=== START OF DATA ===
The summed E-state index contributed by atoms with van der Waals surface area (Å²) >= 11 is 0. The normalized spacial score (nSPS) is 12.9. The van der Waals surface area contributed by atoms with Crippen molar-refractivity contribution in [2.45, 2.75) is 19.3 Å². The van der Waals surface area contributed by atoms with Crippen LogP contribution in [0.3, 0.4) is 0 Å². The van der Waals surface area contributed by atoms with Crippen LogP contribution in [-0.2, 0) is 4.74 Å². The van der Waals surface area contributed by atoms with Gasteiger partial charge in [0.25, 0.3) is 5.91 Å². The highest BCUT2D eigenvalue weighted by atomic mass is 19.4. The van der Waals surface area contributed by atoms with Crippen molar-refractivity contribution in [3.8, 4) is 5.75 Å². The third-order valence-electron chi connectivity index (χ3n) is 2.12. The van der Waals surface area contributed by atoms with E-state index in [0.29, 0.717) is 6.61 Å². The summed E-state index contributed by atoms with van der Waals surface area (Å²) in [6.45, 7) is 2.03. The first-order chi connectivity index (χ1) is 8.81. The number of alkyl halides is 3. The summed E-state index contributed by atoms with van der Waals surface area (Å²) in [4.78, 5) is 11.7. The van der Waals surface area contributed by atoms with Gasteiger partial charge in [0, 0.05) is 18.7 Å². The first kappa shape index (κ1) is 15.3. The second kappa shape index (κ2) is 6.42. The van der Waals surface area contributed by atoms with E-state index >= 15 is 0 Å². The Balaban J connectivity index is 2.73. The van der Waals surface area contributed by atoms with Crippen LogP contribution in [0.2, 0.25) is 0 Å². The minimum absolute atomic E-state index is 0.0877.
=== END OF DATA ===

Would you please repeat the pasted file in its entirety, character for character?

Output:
The summed E-state index contributed by atoms with van der Waals surface area (Å²) >= 11 is 0. The normalized spacial score (nSPS) is 12.9. The van der Waals surface area contributed by atoms with Crippen molar-refractivity contribution in [2.45, 2.75) is 19.3 Å². The van der Waals surface area contributed by atoms with Crippen LogP contribution in [0.3, 0.4) is 0 Å². The van der Waals surface area contributed by atoms with Crippen LogP contribution in [-0.2, 0) is 4.74 Å². The van der Waals surface area contributed by atoms with Gasteiger partial charge in [0.25, 0.3) is 5.91 Å². The highest BCUT2D eigenvalue weighted by atomic mass is 19.4. The van der Waals surface area contributed by atoms with Crippen molar-refractivity contribution in [3.8, 4) is 5.75 Å². The third-order valence-electron chi connectivity index (χ3n) is 2.12. The van der Waals surface area contributed by atoms with E-state index in [0.29, 0.717) is 6.61 Å². The summed E-state index contributed by atoms with van der Waals surface area (Å²) in [6.45, 7) is 2.03. The first-order chi connectivity index (χ1) is 8.81. The number of alkyl halides is 3. The summed E-state index contributed by atoms with van der Waals surface area (Å²) in [4.78, 5) is 11.7. The van der Waals surface area contributed by atoms with Gasteiger partial charge in [0, 0.05) is 18.7 Å². The first kappa shape index (κ1) is 15.3. The second kappa shape index (κ2) is 6.42. The van der Waals surface area contributed by atoms with E-state index >= 15 is 0 Å². The Balaban J connectivity index is 2.73. The van der Waals surface area contributed by atoms with Crippen LogP contribution in [0.2, 0.25) is 0 Å². The minimum absolute atomic E-state index is 0.0877.